News & Events

Opioid Use Disorder and Medication Assisted Treatment

Date: 06/09/2021

The following article was published in Rolling Thunder on June 7, 2021 and is part of an ongoing series of articles related to our opioid grant work with the community.

Thanks to a federal grant through the Rural Communities Opioid Response Program, Medication Assisted Treatment is now available at Northern Light Primary Care in Pittsfield. Referred to as MAT for short, the treatment uses medications in combination with co-occurring substance use counseling to treat opioid use disorder.
Jean-Antonucci,-MD-hi-res.jpgJean Antonucci, MD, is a board-certified family physician and Medication Assisted Treatment provider with the medical practice in Pittsfield. She shares her expertise about opioid addiction and the importance of MAT in this special article.
Many of us have heard about, or been touched by, the opioid crisis. My goal is to help our community understand substance use disorder and how treatment using medications can make a difference in a person’s life.
It’s important to begin with an understanding of what addiction is. Addiction is the use of a substance despite it causing harm. Some examples of this harm include: you can’t keep a job or lost your driver’s license - but you keep using the substance despite harm to your life, and you can’t stop - or even cut down - and spend a lot of time trying to find another dose. This is addiction, also called substance use disorder.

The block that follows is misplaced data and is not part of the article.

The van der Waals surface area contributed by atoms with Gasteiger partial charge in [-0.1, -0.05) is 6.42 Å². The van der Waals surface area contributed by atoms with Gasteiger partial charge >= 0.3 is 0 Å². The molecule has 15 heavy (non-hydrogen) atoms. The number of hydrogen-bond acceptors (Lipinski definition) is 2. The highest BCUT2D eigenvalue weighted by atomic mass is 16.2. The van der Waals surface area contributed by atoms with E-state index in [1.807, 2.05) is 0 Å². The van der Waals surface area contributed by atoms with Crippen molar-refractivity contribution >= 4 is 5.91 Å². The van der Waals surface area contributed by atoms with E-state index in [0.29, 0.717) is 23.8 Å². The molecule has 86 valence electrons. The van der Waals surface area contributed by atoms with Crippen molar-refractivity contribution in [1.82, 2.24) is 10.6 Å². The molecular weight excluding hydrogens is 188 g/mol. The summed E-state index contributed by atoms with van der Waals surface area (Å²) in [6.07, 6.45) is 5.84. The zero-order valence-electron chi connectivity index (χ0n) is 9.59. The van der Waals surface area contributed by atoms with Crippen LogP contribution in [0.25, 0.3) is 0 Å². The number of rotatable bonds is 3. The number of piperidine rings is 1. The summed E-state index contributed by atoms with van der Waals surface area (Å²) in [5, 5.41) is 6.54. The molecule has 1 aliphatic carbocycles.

Why can’t people just quit? Because using substances creates permanent changes in the brain that cause addiction. After many years of treating addiction, I have found this is the simplest way to describe it. The brain has receptors like locks, or the ignition in your car. When you put the key in, you can unlock the doors and start the car. In the brain, when the opioid or other substance attaches to the receptor, it is turned on. It may help the pain you took it for, but it can also release pleasure chemicals that can make some people feel high or euphoric.  
Some people are more likely to become addicted, but anyone is at risk because addiction doesn’t discriminate by age, gender, or socioeconomic status. When someone is using a non-medical opioid like heroin, the released pleasure chemicals are extremely strong and make people want to use again to feel that good again; however, after a while it takes more and more of the drug to get the chemicals released. When there is no drug, those receptors stay turned on and will send out signals to the whole body and cause bone pain, sweating, nausea, vomiting, diarrhea, and cramps. This is called withdrawal and is incredibly miserable.
The person seeks out more opioids (narcotics) to avoid withdrawal and they are stuck in a cycle of misuse. One can’t just use willpower to stop; once people are addicted, brain changes are largely permanent and, like any chronic disease, requires doctor visits, medication, and lifestyle modifications.
So how can we help? We have medications that will fit into that brain lock and reduce or eliminate withdrawal symptoms. The most effective medication is Suboxone, which sticks to the brain receptor better than any narcotic. It’s important to note that using an FDA-approved treatment medicine like Suboxone does not trade one addiction for another. Suboxone does not produce a high feeling like opioids do and the withdrawal symptoms are avoided. This allows the person to be comfortable and focus on rebuilding their life.
For more information or to schedule an appointment, please call Northern Light Primary Care in Pittsfield at 207.487.5154. 
Dr. Antonucci is part of the Sebasticook Valley Opioid Response Network, a coalition of community partners working to address barriers to prevention, treatment, and recovery. Partners include: Hometown Health Center; Kennebec Behavioral Health; Pittsfield Police Department; RSU #19 (Newport, Hartland, St. Albans, Palmyra); TeamHealth; Northern Light Sebasticook Valley Hospital; Northern Light Acadia Hospital; and Northern Light Health.